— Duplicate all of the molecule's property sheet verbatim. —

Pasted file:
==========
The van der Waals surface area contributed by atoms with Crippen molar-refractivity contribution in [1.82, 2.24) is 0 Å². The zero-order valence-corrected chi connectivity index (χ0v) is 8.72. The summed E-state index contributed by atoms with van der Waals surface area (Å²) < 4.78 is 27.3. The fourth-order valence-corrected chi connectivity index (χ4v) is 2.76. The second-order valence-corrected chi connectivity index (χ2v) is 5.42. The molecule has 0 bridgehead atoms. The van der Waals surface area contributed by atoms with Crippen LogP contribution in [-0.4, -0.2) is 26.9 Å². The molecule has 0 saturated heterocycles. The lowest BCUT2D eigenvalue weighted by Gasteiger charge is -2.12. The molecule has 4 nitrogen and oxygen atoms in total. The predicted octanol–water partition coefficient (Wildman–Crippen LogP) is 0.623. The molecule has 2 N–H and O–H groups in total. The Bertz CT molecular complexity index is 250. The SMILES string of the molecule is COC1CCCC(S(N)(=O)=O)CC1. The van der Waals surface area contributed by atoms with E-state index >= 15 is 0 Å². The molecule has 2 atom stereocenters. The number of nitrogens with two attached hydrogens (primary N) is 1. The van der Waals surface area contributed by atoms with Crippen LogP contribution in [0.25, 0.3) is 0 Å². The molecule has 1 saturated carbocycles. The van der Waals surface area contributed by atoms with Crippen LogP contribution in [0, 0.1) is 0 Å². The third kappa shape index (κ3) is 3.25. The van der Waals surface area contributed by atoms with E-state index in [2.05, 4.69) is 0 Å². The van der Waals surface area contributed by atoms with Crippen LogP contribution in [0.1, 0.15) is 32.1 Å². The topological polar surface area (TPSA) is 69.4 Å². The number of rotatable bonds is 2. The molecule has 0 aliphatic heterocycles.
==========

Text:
The van der Waals surface area contributed by atoms with Crippen molar-refractivity contribution in [1.82, 2.24) is 0 Å². The zero-order valence-corrected chi connectivity index (χ0v) is 8.72. The summed E-state index contributed by atoms with van der Waals surface area (Å²) < 4.78 is 27.3. The fourth-order valence-corrected chi connectivity index (χ4v) is 2.76. The second-order valence-corrected chi connectivity index (χ2v) is 5.42. The molecule has 0 bridgehead atoms. The van der Waals surface area contributed by atoms with Crippen LogP contribution in [-0.4, -0.2) is 26.9 Å². The molecule has 0 saturated heterocycles. The lowest BCUT2D eigenvalue weighted by Gasteiger charge is -2.12. The molecule has 4 nitrogen and oxygen atoms in total. The predicted octanol–water partition coefficient (Wildman–Crippen LogP) is 0.623. The molecule has 2 N–H and O–H groups in total. The Bertz CT molecular complexity index is 250. The SMILES string of the molecule is COC1CCCC(S(N)(=O)=O)CC1. The van der Waals surface area contributed by atoms with E-state index >= 15 is 0 Å². The molecule has 2 atom stereocenters. The number of nitrogens with two attached hydrogens (primary N) is 1. The van der Waals surface area contributed by atoms with Crippen LogP contribution in [0.25, 0.3) is 0 Å². The molecule has 1 saturated carbocycles. The van der Waals surface area contributed by atoms with Crippen LogP contribution in [0, 0.1) is 0 Å². The third kappa shape index (κ3) is 3.25. The van der Waals surface area contributed by atoms with E-state index in [2.05, 4.69) is 0 Å². The van der Waals surface area contributed by atoms with Crippen LogP contribution in [0.1, 0.15) is 32.1 Å². The topological polar surface area (TPSA) is 69.4 Å². The number of rotatable bonds is 2. The molecule has 0 aliphatic heterocycles.